Event October 18, 2019

Walking & Cycling Indaba strengthens Tshwane's drive for sustainable transport

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  • LOCATION Tshwane - South Africa
  • DATE October 17

South African municipalities are undergoing a rapid transformation as the number of private vehicles increases and the legacy of spatial segregation is addressed. Across the continent, cities have also begun prioritising walking and cycling (often referred to as ‘non-motorised transport’ or NMT) and rediscovering their role in connecting people to their destinations. Due to apartheid, cycling all but disappeared in Johannesburg and other cities in South Africa in the 1950s. Nowadays, Tshwane is leading the way with its walking and cycling initiatives, supported by the C40 Cities Finance Facility.

As part of South Africa’s national October Transport Month, the CFF and the City of Tshwane co-organised a ‘Walking and Cycling Indaba’ on October 17th, 2019 – ‘indaba’ is an isiZulu word for ‘business’ or ‘matter’. The purpose of the event was to build on and increase the commitment and support for walking and cycling from provincial and local government authorities. It was also an occasion for the City of Tshwane to showcase its current efforts, including a planned upgrade of the Solomon Mahlangu Road, measures to address road safety, car-free day activities and a bike-sharing system. The event was moderated by Gail Jennings, a leading expert on mobility in South Africa.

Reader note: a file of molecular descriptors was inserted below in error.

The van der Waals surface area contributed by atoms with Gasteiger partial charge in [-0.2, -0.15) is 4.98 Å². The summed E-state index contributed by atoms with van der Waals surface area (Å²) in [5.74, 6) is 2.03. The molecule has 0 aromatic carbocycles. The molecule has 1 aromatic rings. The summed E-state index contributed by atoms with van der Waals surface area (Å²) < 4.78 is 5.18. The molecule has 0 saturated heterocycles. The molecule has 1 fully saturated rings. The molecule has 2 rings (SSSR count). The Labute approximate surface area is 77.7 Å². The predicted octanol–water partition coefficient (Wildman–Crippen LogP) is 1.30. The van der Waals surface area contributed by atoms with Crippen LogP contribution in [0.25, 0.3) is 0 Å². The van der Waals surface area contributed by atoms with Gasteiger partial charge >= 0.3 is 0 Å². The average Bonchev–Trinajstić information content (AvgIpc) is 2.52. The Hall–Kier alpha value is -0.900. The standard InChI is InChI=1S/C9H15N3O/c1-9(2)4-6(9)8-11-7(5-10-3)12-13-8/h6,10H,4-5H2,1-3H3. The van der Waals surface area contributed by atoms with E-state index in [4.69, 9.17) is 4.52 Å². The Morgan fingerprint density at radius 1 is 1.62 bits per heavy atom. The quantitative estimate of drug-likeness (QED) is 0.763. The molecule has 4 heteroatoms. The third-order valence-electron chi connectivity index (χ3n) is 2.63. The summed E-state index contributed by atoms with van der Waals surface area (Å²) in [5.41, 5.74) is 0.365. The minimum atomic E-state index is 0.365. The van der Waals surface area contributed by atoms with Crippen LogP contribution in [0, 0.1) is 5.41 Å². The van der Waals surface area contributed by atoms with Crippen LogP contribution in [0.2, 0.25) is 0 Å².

The Indaba began with an opening speech by Cllr Sheila Lynn-Senkubuge, Member of the Mayoral Committee for Roads and Transport (City of Tshwane). Cllr Lynn-Senkubuge stressed the need to expand the cooperation between the City of Tshwane and Gauteng Province on NMT standards to include all roads being built or upgraded, a point also reinforced by Gauteng Roads and Transport Department spokesperson Melitah Madiba. These remarks were followed by a presentation from Dr Njogu Morgan (University of the Witwatersrand) on how to draw lessons from Gauteng’s historical cycling culture to build a new culture of mobility. This was followed by interventions by people who choose to walk and cycle to raise awareness of their need and understand that these cannot be met without strong political and financial commitments. Speakers included Werner Bruhns (City of Tshwane), Tshepo Mlangeni (Tshwane Urban Riders), Maxi Alberts (EVS Town and Regional Planners/Qhubeka) and Xolela Jara (KAPP Delivery).

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The event included a number of NMT users, who were asked to speak about one key intervention that the City of Tshwane and Gauteng Province could make to transform their daily experience of walking and cycling for the better.

The Walking & Cycling Indaba was part of the Annual Car-Free Street Festival Hatfield. The Festival was held in a closed off section of Burnett Street. It included radio broadcasts, athletic demonstrations and other exhibitions. The aim of the festival was to showcase alternative options to car dependence such as walking and cycling. These type of events and street closures are increasingly popular across the continent, including in Cape Town, Addis Ababa and Kigali. There is a lot of potential in Tshwane: currently, the modal share of walking and cycling in the city is 29% and >1%, respectively.

The CFF and the City of Tshwane are already planning how to follow-up this Indaba with a larger event in October 2020. One of the goals of the cooperation is to engage other municipalities in Gauteng, South Africa and beyond to replicate any good practices from Tshwane. The objective is to help other municipalities to plan projects that enable walking and cycling to improve public health, reduce emissions and noise pollution and catalyse urban regeneration.